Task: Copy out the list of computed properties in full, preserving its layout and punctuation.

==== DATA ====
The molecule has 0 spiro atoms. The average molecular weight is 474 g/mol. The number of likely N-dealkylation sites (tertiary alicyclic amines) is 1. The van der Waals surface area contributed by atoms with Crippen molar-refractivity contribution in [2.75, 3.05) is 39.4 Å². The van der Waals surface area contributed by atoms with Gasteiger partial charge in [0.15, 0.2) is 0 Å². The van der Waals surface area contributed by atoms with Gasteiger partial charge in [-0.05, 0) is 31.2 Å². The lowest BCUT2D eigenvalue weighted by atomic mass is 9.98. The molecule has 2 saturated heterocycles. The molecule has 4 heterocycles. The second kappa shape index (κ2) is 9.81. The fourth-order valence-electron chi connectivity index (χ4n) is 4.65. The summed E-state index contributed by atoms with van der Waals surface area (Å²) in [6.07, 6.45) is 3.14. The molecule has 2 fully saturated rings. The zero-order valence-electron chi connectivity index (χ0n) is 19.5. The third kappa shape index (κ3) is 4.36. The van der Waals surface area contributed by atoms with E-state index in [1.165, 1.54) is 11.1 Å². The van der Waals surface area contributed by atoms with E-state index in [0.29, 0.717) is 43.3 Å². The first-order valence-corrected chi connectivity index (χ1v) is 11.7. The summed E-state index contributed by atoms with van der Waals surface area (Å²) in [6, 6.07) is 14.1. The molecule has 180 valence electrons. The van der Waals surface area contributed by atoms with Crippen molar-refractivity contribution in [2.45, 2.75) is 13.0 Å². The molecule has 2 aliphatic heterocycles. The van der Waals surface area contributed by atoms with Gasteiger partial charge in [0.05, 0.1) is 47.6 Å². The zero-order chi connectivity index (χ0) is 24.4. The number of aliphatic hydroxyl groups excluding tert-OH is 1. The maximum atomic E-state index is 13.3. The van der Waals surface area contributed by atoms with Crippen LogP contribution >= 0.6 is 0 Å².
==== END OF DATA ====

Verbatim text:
The molecule has 0 spiro atoms. The average molecular weight is 474 g/mol. The number of likely N-dealkylation sites (tertiary alicyclic amines) is 1. The van der Waals surface area contributed by atoms with Crippen molar-refractivity contribution in [2.75, 3.05) is 39.4 Å². The van der Waals surface area contributed by atoms with Gasteiger partial charge in [0.15, 0.2) is 0 Å². The van der Waals surface area contributed by atoms with Gasteiger partial charge in [-0.05, 0) is 31.2 Å². The lowest BCUT2D eigenvalue weighted by atomic mass is 9.98. The molecule has 2 saturated heterocycles. The molecule has 4 heterocycles. The second kappa shape index (κ2) is 9.81. The fourth-order valence-electron chi connectivity index (χ4n) is 4.65. The summed E-state index contributed by atoms with van der Waals surface area (Å²) in [6.07, 6.45) is 3.14. The molecule has 2 fully saturated rings. The zero-order valence-electron chi connectivity index (χ0n) is 19.5. The third kappa shape index (κ3) is 4.36. The van der Waals surface area contributed by atoms with E-state index in [1.165, 1.54) is 11.1 Å². The van der Waals surface area contributed by atoms with E-state index in [0.29, 0.717) is 43.3 Å². The first-order valence-corrected chi connectivity index (χ1v) is 11.7. The summed E-state index contributed by atoms with van der Waals surface area (Å²) in [6, 6.07) is 14.1. The molecule has 180 valence electrons. The van der Waals surface area contributed by atoms with Crippen molar-refractivity contribution in [2.45, 2.75) is 13.0 Å². The molecule has 2 aliphatic heterocycles. The van der Waals surface area contributed by atoms with Gasteiger partial charge in [0.05, 0.1) is 47.6 Å². The zero-order chi connectivity index (χ0) is 24.4. The number of aliphatic hydroxyl groups excluding tert-OH is 1. The maximum atomic E-state index is 13.3. The van der Waals surface area contributed by atoms with Crippen LogP contribution >= 0.6 is 0 Å².